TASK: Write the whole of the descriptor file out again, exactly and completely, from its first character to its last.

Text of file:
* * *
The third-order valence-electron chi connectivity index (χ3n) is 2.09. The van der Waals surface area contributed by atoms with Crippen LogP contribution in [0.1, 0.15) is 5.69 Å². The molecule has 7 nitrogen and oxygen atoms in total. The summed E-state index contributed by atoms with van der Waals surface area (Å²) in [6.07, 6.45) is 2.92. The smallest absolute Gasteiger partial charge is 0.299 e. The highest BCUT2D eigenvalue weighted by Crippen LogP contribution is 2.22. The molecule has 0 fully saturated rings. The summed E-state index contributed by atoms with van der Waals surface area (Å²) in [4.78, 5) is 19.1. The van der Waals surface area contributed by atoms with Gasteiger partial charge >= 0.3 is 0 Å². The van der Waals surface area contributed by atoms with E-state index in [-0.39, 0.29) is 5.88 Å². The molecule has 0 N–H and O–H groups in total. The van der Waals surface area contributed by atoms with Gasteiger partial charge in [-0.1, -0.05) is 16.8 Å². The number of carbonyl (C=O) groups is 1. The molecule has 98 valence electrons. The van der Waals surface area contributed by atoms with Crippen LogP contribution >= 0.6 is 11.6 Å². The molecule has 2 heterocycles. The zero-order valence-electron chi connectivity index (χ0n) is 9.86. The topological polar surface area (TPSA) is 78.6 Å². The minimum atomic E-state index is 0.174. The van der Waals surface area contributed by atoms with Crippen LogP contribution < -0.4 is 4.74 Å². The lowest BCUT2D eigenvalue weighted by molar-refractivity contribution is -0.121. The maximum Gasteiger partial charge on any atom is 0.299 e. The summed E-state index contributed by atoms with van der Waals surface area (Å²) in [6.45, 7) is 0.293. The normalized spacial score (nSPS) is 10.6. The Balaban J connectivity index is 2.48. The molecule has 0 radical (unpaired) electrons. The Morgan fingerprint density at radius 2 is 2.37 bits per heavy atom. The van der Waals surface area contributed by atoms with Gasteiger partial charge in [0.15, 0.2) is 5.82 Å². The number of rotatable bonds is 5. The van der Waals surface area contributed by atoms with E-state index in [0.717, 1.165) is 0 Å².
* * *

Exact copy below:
The third-order valence-electron chi connectivity index (χ3n) is 2.09. The van der Waals surface area contributed by atoms with Crippen LogP contribution in [0.1, 0.15) is 5.69 Å². The molecule has 7 nitrogen and oxygen atoms in total. The summed E-state index contributed by atoms with van der Waals surface area (Å²) in [6.07, 6.45) is 2.92. The smallest absolute Gasteiger partial charge is 0.299 e. The highest BCUT2D eigenvalue weighted by Crippen LogP contribution is 2.22. The molecule has 0 fully saturated rings. The summed E-state index contributed by atoms with van der Waals surface area (Å²) in [4.78, 5) is 19.1. The van der Waals surface area contributed by atoms with Gasteiger partial charge >= 0.3 is 0 Å². The van der Waals surface area contributed by atoms with E-state index in [-0.39, 0.29) is 5.88 Å². The molecule has 0 N–H and O–H groups in total. The van der Waals surface area contributed by atoms with Gasteiger partial charge in [-0.1, -0.05) is 16.8 Å². The number of carbonyl (C=O) groups is 1. The molecule has 98 valence electrons. The van der Waals surface area contributed by atoms with Crippen LogP contribution >= 0.6 is 11.6 Å². The molecule has 2 heterocycles. The zero-order valence-electron chi connectivity index (χ0n) is 9.86. The topological polar surface area (TPSA) is 78.6 Å². The minimum atomic E-state index is 0.174. The van der Waals surface area contributed by atoms with Crippen LogP contribution < -0.4 is 4.74 Å². The lowest BCUT2D eigenvalue weighted by molar-refractivity contribution is -0.121. The maximum Gasteiger partial charge on any atom is 0.299 e. The summed E-state index contributed by atoms with van der Waals surface area (Å²) in [6.45, 7) is 0.293. The normalized spacial score (nSPS) is 10.6. The Balaban J connectivity index is 2.48. The molecule has 0 radical (unpaired) electrons. The Morgan fingerprint density at radius 2 is 2.37 bits per heavy atom. The van der Waals surface area contributed by atoms with Gasteiger partial charge in [0.15, 0.2) is 5.82 Å². The number of rotatable bonds is 5. The van der Waals surface area contributed by atoms with E-state index in [0.717, 1.165) is 0 Å².